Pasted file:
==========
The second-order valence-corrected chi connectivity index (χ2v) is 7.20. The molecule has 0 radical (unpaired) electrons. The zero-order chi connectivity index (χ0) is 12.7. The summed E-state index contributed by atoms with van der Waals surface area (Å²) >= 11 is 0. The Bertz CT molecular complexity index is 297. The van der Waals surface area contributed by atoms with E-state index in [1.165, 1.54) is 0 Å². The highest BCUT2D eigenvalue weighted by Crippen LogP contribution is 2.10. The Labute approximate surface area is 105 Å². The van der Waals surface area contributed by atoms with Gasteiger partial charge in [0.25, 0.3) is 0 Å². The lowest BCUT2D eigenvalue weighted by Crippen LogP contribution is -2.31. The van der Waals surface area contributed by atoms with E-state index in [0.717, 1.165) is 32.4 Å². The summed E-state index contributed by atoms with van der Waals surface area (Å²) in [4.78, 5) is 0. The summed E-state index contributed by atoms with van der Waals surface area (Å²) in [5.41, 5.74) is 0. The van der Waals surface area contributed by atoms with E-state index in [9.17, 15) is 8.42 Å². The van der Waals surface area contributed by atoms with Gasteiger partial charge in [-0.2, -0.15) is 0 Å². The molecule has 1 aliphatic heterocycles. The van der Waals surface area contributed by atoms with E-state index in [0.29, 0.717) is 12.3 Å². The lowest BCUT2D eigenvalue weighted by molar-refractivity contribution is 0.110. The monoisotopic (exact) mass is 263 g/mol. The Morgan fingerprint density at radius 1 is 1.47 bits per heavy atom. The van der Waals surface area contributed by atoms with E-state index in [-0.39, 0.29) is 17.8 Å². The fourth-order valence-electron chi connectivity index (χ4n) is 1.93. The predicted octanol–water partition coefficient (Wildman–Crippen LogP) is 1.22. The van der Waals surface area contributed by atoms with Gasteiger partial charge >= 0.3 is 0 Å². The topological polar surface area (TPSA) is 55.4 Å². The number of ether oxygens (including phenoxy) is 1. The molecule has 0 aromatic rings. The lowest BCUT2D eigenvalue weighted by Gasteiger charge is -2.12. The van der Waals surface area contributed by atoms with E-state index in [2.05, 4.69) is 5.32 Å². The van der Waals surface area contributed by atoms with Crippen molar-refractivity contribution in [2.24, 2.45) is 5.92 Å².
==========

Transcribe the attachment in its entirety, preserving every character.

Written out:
The second-order valence-corrected chi connectivity index (χ2v) is 7.20. The molecule has 0 radical (unpaired) electrons. The zero-order chi connectivity index (χ0) is 12.7. The summed E-state index contributed by atoms with van der Waals surface area (Å²) >= 11 is 0. The Bertz CT molecular complexity index is 297. The van der Waals surface area contributed by atoms with E-state index in [1.165, 1.54) is 0 Å². The highest BCUT2D eigenvalue weighted by Crippen LogP contribution is 2.10. The Labute approximate surface area is 105 Å². The van der Waals surface area contributed by atoms with Gasteiger partial charge in [0.25, 0.3) is 0 Å². The lowest BCUT2D eigenvalue weighted by Crippen LogP contribution is -2.31. The van der Waals surface area contributed by atoms with E-state index in [0.717, 1.165) is 32.4 Å². The summed E-state index contributed by atoms with van der Waals surface area (Å²) in [4.78, 5) is 0. The summed E-state index contributed by atoms with van der Waals surface area (Å²) in [5.41, 5.74) is 0. The van der Waals surface area contributed by atoms with E-state index in [9.17, 15) is 8.42 Å². The van der Waals surface area contributed by atoms with Gasteiger partial charge in [-0.2, -0.15) is 0 Å². The molecule has 1 aliphatic heterocycles. The van der Waals surface area contributed by atoms with E-state index in [0.29, 0.717) is 12.3 Å². The lowest BCUT2D eigenvalue weighted by molar-refractivity contribution is 0.110. The monoisotopic (exact) mass is 263 g/mol. The Morgan fingerprint density at radius 1 is 1.47 bits per heavy atom. The van der Waals surface area contributed by atoms with E-state index in [-0.39, 0.29) is 17.8 Å². The fourth-order valence-electron chi connectivity index (χ4n) is 1.93. The predicted octanol–water partition coefficient (Wildman–Crippen LogP) is 1.22. The van der Waals surface area contributed by atoms with Gasteiger partial charge >= 0.3 is 0 Å². The topological polar surface area (TPSA) is 55.4 Å². The number of ether oxygens (including phenoxy) is 1. The molecule has 0 aromatic rings. The lowest BCUT2D eigenvalue weighted by Gasteiger charge is -2.12. The van der Waals surface area contributed by atoms with E-state index in [2.05, 4.69) is 5.32 Å². The van der Waals surface area contributed by atoms with Crippen molar-refractivity contribution in [2.24, 2.45) is 5.92 Å².